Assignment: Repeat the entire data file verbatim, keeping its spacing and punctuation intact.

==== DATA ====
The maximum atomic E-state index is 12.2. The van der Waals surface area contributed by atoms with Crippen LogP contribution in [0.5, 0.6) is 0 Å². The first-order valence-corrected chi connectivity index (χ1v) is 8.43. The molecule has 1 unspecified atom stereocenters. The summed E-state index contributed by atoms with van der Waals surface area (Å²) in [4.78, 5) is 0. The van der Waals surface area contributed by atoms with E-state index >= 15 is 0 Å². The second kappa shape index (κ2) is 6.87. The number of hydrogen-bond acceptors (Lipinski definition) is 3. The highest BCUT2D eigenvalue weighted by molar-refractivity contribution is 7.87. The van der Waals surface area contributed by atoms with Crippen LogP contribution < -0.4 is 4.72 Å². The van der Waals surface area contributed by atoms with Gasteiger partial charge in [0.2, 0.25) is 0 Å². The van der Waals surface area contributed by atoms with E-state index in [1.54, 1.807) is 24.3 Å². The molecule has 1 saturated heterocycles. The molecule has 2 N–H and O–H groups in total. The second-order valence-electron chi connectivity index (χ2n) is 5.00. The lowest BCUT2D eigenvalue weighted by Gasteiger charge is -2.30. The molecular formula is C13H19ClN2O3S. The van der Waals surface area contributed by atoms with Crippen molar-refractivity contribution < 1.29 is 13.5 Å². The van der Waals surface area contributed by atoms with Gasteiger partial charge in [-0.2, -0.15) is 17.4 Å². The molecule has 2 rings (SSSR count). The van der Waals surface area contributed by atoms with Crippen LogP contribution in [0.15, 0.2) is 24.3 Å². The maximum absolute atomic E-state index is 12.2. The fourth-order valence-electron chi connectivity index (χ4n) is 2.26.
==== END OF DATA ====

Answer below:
The maximum atomic E-state index is 12.2. The van der Waals surface area contributed by atoms with Crippen LogP contribution in [0.5, 0.6) is 0 Å². The first-order valence-corrected chi connectivity index (χ1v) is 8.43. The molecule has 1 unspecified atom stereocenters. The summed E-state index contributed by atoms with van der Waals surface area (Å²) in [4.78, 5) is 0. The van der Waals surface area contributed by atoms with E-state index >= 15 is 0 Å². The second kappa shape index (κ2) is 6.87. The number of hydrogen-bond acceptors (Lipinski definition) is 3. The highest BCUT2D eigenvalue weighted by molar-refractivity contribution is 7.87. The van der Waals surface area contributed by atoms with Crippen LogP contribution < -0.4 is 4.72 Å². The van der Waals surface area contributed by atoms with Gasteiger partial charge in [0.2, 0.25) is 0 Å². The van der Waals surface area contributed by atoms with E-state index in [1.54, 1.807) is 24.3 Å². The molecule has 1 saturated heterocycles. The molecule has 2 N–H and O–H groups in total. The second-order valence-electron chi connectivity index (χ2n) is 5.00. The lowest BCUT2D eigenvalue weighted by Gasteiger charge is -2.30. The molecular formula is C13H19ClN2O3S. The van der Waals surface area contributed by atoms with Crippen molar-refractivity contribution < 1.29 is 13.5 Å². The van der Waals surface area contributed by atoms with Gasteiger partial charge in [-0.2, -0.15) is 17.4 Å². The molecule has 2 rings (SSSR count). The van der Waals surface area contributed by atoms with Crippen LogP contribution in [0.15, 0.2) is 24.3 Å². The maximum absolute atomic E-state index is 12.2. The fourth-order valence-electron chi connectivity index (χ4n) is 2.26.